Steve, you’re in line for the World Point-Missing Championships. Let’s hope you won’t have a calender clash with the Dopiest Put-Down Regatta.

    Still, as an optimist I think pretty much anyone ought to be able to see sense, so let’s give it the old college try.

    For $64,000:

    “Introducing a Carbon Tax in the absence of an effective approach to global co2 reductions will:

    A – Save the barrier reef and your beach house.

    B – Secure our place in heaven.

    C – Save the government by showing their true mettle and committment to quality policy.

    D – Do sweet Eff all for the environment while reducing future economic growth and thus our ability to afford any necessary adaptation to climate change.

  165. Pedro, I do not accept the premises of your question. Hence the answer is “none of the above”.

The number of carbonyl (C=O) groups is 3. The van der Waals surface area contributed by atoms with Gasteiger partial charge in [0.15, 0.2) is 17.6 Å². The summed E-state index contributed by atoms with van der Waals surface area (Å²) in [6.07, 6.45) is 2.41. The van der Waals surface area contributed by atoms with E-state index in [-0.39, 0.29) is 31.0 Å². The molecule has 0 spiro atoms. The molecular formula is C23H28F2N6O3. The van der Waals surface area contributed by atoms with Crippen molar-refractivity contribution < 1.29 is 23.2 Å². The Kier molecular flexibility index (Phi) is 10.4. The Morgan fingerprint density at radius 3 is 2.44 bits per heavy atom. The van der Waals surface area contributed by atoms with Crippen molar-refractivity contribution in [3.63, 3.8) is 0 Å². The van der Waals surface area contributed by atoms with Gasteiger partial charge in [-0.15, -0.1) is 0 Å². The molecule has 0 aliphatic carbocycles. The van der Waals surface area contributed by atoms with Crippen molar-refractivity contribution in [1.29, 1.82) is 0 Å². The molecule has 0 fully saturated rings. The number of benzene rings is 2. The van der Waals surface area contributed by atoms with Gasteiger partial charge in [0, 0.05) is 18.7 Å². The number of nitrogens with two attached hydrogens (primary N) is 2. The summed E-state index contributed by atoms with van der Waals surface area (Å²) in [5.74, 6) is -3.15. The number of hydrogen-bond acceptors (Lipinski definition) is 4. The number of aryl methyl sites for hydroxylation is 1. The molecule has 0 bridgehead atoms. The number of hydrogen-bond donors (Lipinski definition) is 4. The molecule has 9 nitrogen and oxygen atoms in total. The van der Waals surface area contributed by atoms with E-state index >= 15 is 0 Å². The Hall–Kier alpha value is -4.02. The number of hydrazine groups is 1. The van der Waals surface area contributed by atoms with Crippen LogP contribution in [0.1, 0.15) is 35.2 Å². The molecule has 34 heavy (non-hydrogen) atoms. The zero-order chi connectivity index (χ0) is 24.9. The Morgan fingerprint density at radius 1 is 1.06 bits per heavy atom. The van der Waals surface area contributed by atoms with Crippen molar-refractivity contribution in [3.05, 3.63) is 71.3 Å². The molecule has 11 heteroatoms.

166. Dan says:

    E – Encourage big pollutors to reduce emissions but even if you don’t care about that serve as a redistributive tax.

  167. Pedro says:

    Wot, redistribute emission intensive jobs to China? Surely if you want to redistribute you should pick a different tax

  168. Dan says:

    Are you playing dumb?

  169. KB Keynes says:

    Pedro,

    if the ETS does curb economic growth then it MUST have curbed carbon emissions to a significant degree.

    This sounds like typical catallaxian logic. It will somehow have a larger impact on the economy than the GST despite raising less than a fifth of the revenue and at the same time have no impact on carbon emissions.

    Ken is right again

  170. Pedro says: